According to legend his ghost in the form of a strange light roams his old homestead at Bailey’s Prairie looking for the lost jug of whiskey. Many describe it as having an orange glow and bobbing around about four to six feet above the ground – the eight a lantern might be held on horseback.
Back when the story originated, it was said that Old Brit searched the prairie every seven years, but either people weren’t paying attention or he’s getting thirstier because now Bailey’s Light is seen on a regular basis.
Naysayers theorize the glow is caused by puffs of natural gas escaping from the ground, but you’ll be hard pressed to convince witnesses of that.
Bailey’s Prairie, Brit Bailey Boulevard (FM 521) and even a local chapter of the DAR are named for this unique figure in Texas history.
Texas State Historical Markers telling Brit’s story can be found just outside the gates of Munson Cemetery. Unfortunately, someone has vandalized the emblem off of Brit’s marker. (Hope that Brit chased them!)
Are you brave enough to search out Bailey’s Light on a dark night on the prairie?
Subject a real person: Confirmed
Location: Bailey’s Prairie, Brazoria County. Stretch of Highway 35 between Angleton and West Columbia
Best time to see phenomenon: Twilight
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“Good evening, Mrs. Maca,” the desk clerk smiled as she handed me my room key card. “We’ve booked you in a suite on the haunted floor.”
It definitely wasn’t the usual greeting I receive at a hotel check-in, but obviously someone on staff had Googled my name . . . and I have to say I was pretty delighted.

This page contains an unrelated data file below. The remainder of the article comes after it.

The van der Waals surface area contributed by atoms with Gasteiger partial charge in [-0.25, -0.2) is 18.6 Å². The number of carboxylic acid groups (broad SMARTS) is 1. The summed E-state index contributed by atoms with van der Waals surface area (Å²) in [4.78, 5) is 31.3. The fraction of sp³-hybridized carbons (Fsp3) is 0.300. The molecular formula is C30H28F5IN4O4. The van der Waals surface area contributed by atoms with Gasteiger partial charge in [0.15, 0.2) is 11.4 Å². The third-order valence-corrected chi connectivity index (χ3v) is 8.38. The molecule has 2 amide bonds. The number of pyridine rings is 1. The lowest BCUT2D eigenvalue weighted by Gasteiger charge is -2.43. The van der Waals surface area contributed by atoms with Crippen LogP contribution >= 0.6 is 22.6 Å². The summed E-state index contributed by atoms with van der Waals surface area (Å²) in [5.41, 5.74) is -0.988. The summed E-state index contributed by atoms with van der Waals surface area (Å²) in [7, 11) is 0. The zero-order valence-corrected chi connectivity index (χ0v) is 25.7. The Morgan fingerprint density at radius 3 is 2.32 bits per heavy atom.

I was in San Antonio speaking about cemetery symbolism at a paran
ormal conference, of all things. My books about Galveston cemeteries and ghosts have certainly opened up some unusual venues for me. And although I must admit that my choice to stay at the Emily Morgan was based on an admiration for its elegance and location (right next door to the Alamo, for heaven’s sake!), the stories of its hauntings may have played a part in the decision to choose it. It is known as one of the three most haunted hotels in the city.
Now a part of the luxurious Doubletree by Hilton chain (yep, that means their famous fresh cookies at check-in), the thirteen-story building wasn’t always a hotel.
The striking Gothic Revival structure opened in 1924 as the Medical Arts Building, with the first four floors being doctors’ offices and a pharmacy. Other levels included a psychiatric ward (seventh floor), the top two floors served as surgical wards, and of course – a morgue in the basement.